On November 24, 1948, Vernon Sullivan disappeared. Two years earlier he had caused a scandal in Paris when Editions du Scorpion published his first novel, I Spit on Your Graves. Sullivan was black, but passed as white. He was tired of reading about "good blacks" in American novels, "the type that whites affectionately pat on the back" and he wanted to write something that portrayed a harder world, the one he knew from life. His book was brutal, sexually explicit, and racially taboo. Its protagonist is Lee Anderson, a blond, blue-eyed black man who arrives in the Midwestern town of Buckton intent on avenging the lynching of his baby brother. [...]
Oh my, here is a review of David Shields' Reality Hunger: "To a certain kind of white writer, engaged in the increasingly professionalized and seemingly "nice" work of churning out novels, poems, essays, and reviews, the rapper DJ comes to stand for this brazen, unapologetic appropriator, regardless of whether actual rappers think of themselves as heroes of 'copyleft,' Proudhonists of the ghetto. The image of the rapper grants the writer a license to ill, even as Shields and co. implicitly deny rap lyricists any originality of their own." The idea of "remix culture" is also fascinating in light of the age of plagiarism.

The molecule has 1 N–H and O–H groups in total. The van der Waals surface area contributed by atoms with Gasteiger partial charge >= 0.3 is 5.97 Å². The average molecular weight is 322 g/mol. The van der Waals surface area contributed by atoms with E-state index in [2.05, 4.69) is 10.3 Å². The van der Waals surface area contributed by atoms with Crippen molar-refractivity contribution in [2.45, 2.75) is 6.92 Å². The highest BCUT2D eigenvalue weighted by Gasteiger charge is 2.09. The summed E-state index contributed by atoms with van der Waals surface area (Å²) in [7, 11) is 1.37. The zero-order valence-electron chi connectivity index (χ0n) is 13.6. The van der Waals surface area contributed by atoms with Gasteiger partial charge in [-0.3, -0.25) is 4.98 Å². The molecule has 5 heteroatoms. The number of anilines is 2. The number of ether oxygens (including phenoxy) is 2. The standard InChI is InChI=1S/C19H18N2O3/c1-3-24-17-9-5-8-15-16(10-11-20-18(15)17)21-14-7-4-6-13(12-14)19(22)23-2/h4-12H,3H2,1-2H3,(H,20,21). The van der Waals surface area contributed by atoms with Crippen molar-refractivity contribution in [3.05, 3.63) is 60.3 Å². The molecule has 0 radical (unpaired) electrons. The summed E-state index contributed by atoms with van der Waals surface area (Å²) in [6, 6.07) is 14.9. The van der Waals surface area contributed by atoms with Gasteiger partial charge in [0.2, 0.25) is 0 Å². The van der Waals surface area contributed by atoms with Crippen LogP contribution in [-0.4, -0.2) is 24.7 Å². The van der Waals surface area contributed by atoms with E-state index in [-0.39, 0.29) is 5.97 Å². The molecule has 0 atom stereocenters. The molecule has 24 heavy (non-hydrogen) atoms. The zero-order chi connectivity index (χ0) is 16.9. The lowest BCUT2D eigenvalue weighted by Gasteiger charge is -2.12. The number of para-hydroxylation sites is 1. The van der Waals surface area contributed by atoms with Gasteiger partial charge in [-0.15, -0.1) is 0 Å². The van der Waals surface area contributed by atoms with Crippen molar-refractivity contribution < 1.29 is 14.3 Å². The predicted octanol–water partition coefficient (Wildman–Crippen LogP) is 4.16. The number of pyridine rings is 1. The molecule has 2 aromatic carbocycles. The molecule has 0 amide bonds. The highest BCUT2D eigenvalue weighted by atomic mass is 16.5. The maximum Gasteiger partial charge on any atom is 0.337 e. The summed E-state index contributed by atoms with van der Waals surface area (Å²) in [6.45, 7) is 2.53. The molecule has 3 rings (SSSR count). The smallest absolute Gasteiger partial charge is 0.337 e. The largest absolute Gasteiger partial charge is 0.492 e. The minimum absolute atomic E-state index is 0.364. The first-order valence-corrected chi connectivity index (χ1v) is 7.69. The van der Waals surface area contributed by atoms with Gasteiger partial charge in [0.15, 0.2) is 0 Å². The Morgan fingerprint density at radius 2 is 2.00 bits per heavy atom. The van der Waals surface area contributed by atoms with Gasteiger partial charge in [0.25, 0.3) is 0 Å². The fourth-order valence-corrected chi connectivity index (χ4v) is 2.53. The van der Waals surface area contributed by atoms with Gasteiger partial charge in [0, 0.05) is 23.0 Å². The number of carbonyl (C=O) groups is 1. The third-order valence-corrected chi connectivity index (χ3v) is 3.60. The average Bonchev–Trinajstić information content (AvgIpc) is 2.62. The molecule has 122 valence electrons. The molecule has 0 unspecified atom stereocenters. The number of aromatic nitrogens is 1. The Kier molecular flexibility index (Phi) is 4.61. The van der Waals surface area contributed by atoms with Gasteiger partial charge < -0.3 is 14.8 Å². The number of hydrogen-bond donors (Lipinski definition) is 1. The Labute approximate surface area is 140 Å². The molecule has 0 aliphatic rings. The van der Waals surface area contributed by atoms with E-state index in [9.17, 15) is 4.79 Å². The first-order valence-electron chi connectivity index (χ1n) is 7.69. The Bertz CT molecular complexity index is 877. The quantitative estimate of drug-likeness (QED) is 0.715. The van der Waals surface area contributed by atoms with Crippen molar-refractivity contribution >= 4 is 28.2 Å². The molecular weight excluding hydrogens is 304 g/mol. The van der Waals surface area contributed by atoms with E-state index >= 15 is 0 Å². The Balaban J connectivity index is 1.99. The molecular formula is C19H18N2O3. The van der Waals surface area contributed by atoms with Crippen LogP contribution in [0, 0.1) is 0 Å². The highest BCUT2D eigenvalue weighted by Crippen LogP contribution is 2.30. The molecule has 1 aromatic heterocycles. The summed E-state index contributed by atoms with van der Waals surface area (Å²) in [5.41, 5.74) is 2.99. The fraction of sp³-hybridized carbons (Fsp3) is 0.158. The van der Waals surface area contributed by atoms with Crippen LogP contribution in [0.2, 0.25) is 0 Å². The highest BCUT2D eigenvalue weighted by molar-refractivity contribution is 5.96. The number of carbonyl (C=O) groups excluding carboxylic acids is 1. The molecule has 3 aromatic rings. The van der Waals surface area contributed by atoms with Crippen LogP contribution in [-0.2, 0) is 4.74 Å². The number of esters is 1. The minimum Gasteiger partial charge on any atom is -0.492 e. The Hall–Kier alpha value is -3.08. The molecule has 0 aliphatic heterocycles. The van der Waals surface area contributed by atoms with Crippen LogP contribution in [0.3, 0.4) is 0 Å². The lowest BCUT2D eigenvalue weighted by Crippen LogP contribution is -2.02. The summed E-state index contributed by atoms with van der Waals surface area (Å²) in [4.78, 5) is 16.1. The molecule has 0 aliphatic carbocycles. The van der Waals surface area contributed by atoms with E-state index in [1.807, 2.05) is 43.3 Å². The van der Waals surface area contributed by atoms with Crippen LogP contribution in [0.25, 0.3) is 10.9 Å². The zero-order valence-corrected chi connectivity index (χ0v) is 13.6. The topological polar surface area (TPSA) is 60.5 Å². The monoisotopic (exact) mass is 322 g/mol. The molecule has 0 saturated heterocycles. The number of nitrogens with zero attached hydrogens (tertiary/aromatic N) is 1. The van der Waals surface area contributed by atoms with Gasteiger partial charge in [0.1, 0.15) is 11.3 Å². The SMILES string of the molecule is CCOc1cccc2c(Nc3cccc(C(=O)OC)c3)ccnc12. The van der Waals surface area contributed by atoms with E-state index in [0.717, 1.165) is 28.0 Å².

I hadn't really caught on to the whole David Shields thing because I always get him a little confused in my mind with Chris Hedges, who had to quit his job at the Times to be himself, and who I admire. This is only because they both have these bland guy names. (And lots of S's and H's and things.) So imagine my surprise when I read a little bit of what David Shields' project is and what he has to say and it's all pretty off-putting. Today Shields publishes a defense of his new book, Reality Hunger, which is a manifesto of some sort: he's responding to [...]